Using a thick fabric to make the tent will require careful measurement of the top, back and sides. Then you can sew them together either before or after cutting out the doors, windows, and decorating the panels. Unless you’re adding heavy adornments with hot glue, decorating the panels before sewing them together is advised. One definite upside to using fabric panels is the ready-made “decorations” presented by using material which already has a motif. For example, you can choose fabrics with patterns (flower garden, forest, sea life, etc.) that already match your vision. Remember, the printed pattern on the fabric will show through on the inside of the tent unless you make solid color panels as a backing.
3. Felt Tent
Buying felt by the bolt, as you would material, is one of the most popular ways to make playhouse tents by crafters who do not purchase a fitted tablecloth. Felt is rather inexpensive to purchase, is sturdy, and tends not to ravel easily.
4. Sheet Tent
Unfitted, flat sheets offer another inexpensive way to make a folding table playhouse tent with a solid color interior. Using old sheets you already have, or picking up some gently used ones at a yard sale, helps keep the cost of making the playhouse tent low. The bottom of a sheet tent will be free-flowing unless you add a hemline and sew the corners to fit them. You can also add a Velcro tie on the interior of the tent to pull them tightly around the legs.
Decorating a Playhouse Tent
This is the fun part! Folding table playhouse tents are so inexpensive to make and decorate you can personalize one for each child or grandchild in the family. For context, I made three playhouse tents in nine days for about $35 each. And this was while working full-time!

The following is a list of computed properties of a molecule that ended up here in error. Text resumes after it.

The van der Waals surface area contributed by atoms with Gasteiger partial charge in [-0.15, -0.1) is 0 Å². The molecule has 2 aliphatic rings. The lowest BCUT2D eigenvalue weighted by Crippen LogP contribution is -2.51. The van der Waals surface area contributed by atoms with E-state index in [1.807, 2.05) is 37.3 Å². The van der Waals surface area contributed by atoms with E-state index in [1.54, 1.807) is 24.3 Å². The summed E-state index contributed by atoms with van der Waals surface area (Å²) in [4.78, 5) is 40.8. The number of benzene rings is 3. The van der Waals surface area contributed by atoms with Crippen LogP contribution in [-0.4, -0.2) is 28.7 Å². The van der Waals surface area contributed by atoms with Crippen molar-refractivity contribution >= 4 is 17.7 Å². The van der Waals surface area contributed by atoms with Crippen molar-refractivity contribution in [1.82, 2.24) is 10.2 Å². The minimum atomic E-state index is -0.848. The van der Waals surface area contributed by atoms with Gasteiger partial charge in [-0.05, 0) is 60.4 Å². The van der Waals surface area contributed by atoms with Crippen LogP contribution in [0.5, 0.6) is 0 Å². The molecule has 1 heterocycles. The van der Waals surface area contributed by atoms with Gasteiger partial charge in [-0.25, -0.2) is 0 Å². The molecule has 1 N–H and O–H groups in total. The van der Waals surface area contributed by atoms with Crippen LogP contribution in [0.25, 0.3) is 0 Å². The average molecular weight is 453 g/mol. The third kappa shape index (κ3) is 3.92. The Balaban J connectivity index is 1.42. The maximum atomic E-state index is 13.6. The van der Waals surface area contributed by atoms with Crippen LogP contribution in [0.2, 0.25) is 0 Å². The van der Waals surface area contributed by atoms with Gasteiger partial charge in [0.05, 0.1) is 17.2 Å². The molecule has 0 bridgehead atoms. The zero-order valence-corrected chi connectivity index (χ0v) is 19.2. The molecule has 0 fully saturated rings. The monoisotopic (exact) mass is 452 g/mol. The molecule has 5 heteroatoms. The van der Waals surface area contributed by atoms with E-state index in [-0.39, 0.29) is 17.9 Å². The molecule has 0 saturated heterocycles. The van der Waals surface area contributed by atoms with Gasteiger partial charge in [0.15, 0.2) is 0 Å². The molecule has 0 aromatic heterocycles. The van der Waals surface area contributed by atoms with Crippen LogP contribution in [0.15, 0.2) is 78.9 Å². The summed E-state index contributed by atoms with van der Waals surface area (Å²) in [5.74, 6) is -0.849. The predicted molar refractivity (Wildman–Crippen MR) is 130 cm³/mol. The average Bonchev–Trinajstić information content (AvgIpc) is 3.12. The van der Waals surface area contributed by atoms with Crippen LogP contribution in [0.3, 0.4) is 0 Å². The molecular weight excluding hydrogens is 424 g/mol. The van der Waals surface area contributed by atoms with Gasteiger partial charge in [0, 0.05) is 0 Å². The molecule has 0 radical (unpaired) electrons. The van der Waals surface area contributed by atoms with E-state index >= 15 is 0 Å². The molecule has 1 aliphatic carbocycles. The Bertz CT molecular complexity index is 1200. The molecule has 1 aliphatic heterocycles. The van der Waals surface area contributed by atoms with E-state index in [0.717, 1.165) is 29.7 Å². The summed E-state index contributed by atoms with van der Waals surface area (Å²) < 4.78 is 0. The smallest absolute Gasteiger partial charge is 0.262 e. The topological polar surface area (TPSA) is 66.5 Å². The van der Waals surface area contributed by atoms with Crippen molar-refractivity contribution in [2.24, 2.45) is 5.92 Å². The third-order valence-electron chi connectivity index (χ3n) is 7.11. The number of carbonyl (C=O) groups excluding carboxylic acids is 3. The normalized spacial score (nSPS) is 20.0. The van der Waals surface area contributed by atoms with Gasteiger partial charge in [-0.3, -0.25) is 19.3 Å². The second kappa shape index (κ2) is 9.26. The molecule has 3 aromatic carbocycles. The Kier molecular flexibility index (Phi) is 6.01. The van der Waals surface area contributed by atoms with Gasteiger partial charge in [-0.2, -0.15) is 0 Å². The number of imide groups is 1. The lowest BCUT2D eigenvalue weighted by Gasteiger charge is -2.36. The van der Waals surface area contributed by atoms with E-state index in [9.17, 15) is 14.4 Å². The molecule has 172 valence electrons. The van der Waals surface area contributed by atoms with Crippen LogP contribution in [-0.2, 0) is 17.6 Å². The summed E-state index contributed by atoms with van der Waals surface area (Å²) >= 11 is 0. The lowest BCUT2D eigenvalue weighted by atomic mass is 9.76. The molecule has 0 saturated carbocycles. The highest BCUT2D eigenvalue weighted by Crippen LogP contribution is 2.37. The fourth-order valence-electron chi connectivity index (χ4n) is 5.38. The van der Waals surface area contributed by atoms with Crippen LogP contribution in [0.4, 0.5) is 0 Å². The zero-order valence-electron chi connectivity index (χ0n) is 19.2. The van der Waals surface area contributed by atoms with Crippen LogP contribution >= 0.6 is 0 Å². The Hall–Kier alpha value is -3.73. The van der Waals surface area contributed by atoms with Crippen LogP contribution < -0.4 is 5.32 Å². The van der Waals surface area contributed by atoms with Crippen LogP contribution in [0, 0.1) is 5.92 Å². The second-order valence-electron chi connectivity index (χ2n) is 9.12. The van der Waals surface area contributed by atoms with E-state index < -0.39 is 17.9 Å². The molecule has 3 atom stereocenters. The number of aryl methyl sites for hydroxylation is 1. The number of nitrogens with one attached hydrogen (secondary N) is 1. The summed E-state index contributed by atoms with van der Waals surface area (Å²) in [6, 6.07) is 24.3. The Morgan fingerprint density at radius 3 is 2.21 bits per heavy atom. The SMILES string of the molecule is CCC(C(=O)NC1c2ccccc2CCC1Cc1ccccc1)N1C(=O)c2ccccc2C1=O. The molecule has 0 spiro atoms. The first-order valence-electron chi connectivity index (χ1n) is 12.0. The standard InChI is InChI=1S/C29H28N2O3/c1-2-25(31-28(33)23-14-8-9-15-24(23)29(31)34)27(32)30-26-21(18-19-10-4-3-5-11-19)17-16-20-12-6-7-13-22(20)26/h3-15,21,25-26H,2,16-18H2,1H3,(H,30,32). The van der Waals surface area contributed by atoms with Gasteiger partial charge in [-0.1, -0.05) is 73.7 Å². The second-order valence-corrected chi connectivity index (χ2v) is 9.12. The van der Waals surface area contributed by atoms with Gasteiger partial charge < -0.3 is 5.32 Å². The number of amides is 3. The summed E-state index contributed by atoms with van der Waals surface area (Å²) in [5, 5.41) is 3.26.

I decorated both the inside and outside of each tent and made some felt food for the pretend garden and kitchen. This added interactive felt play areas to each tent. I decided on a castle theme for two tents I made for a grandson. They featured freestanding felt fire, logs, and a pond with stuffed felt fish and a detachable felt (stuffed with pipe cleaners and paper towel roll) fishing pole. The decorating possibilities are nearly endless and both cheap and fun to make. Well…maybe not the logs! They were a bit tedious until I got the hang of sewing on the ends.
Folding Table Playhouse Tent Decorating Tips
- Make curtains for the windows out of matching dish towel or tulle. Sew the towels or glue the tulle onto a piece of ribbon. Then sew them onto the inside of the window opening. Tie the curtains back with a matching piece of ribbon and voila!